Former Australian skipper Steve Smith has opened up on the struggles he faced following the ball-tampering saga that rocked Australian cricket earlier this year.
In addition to breaking down in front of media during an emotional apology to friends, family and fans following the cheating scandal, the 29-year-old told students at a Sydney school he cried for days behind closed doors.
In audio obtained by Seven News, the cricketer addressed students at Sydney’s Knox Grammar School. The athlete was mobbed by children as he made his way to the school grounds, before opening up on his darkest days.
“To be honest, I probably spent four days in tears,” he told students. “I was really struggling mentally.”
Smith said addressing the media after being caught cheating was one of the toughest moments of his life.
“It certainly was the toughest thing that I’ve had to do,” he said.
Still, he said he started to feel better after an FM radio prankster opted to ask him questions about reality show Married at First Sight during the media conference.
“It sort of shifted the room,” Smith continued. “After someone asked that question, it was almost like the media felt a little bit sorry for me. That’s when I started to feel a little bit better about myself.
Smith’s appearance at the school was part of a campaign that raises awareness for men’s mental health. And, while the former Australian cricket captain was handed a one-year ban for his involvement in the scandal, it doesn’t look like he will be out of action for long.
Former Aus Cricket Captain @stevesmith49 and Triple M presenter @GusWorland were special guests at assembly today.Steve spoke about mental health, making mistakes and the importance of building a network of friends and family @gotcha4_life #australiacricket #cricket #stevesmith pic.twitter.com/BiNpKKqxK8
— Knox Grammar School (@knoxgrammar) June 4, 2018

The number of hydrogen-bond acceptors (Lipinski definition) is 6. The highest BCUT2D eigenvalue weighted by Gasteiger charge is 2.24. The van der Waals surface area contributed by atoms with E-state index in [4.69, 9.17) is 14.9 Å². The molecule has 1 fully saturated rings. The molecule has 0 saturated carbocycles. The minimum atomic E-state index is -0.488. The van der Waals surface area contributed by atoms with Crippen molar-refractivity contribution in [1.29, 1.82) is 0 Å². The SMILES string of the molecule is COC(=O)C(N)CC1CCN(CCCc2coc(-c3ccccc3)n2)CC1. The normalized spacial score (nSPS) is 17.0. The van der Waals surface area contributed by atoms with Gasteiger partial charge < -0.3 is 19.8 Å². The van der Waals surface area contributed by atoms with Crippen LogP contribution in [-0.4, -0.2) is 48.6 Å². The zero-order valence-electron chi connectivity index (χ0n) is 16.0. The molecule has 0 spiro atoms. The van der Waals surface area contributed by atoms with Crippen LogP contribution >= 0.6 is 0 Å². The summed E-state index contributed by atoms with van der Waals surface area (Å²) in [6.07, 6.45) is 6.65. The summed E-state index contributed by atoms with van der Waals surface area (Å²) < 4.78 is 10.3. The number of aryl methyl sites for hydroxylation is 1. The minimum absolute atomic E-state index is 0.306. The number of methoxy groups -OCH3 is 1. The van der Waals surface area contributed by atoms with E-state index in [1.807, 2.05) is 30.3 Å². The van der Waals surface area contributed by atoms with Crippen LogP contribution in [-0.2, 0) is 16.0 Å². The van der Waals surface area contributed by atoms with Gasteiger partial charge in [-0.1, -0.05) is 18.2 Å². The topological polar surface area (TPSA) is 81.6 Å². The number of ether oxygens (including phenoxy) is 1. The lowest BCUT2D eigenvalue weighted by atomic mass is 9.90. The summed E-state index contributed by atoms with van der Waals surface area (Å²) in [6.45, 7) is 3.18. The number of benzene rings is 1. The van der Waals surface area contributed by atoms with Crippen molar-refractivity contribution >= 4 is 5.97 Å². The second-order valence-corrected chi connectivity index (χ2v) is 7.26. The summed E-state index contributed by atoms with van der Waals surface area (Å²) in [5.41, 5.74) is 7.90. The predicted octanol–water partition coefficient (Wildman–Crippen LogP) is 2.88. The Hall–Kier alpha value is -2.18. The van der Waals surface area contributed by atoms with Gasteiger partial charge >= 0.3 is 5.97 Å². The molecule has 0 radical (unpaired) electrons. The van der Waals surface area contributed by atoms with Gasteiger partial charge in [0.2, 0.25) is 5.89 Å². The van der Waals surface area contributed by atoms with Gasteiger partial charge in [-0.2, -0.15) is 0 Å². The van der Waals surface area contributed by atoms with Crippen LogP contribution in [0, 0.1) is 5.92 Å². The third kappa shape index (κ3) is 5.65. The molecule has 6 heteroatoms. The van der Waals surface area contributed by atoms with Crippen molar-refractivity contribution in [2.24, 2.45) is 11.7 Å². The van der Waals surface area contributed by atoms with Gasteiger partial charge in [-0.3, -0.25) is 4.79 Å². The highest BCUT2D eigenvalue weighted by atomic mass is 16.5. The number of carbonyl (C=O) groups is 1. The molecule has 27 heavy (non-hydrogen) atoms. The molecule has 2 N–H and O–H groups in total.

According to the St George and Sutherland Shire Leader, Smith has been confirmed to play for Sutherland in the Sydney grade competition during the 2018/19 season. While he won’t be allowed to play at a domestic or international level for a year, he is allowed to play grade cricket and is required to complete 100 hours of voluntary service in community cricket.
In addition to returning to the pitch, the former captain could also become a cricket commentator for the upcoming cricket season.
Reports earlier this year by Wide World of Sports said Smith was reportedly in line to join Channel Seven’s new commentary line up after the network, in partnership with Foxtel, won the broadcasting to the rights to the cricket earlier this year, ending the Nine Network’s 40-year involvement with the game.
Wide World of Sports reported Smith was likely to “undertake roles in the commentary box and offer his opinion on magazine shows” — a role that will help him secure an income after he was dumped from sponsors for his part in the ball-tampering scandal in South Africa.
Meanwhile, cricket legend Merv Hughes told Starts at 60 last week he was ready to forgive Smith, David Warner and Cameron Bancroft for cheating.
“I’m prepared to forgive and move on,” he said. “When they serve their penalties and they come back in the Australian side – which they no doubt will – I just hope the cricketing public and the general public in Australia accept them and understand they made a horrendous mistake, they’ve been punished for it, let’s move on.”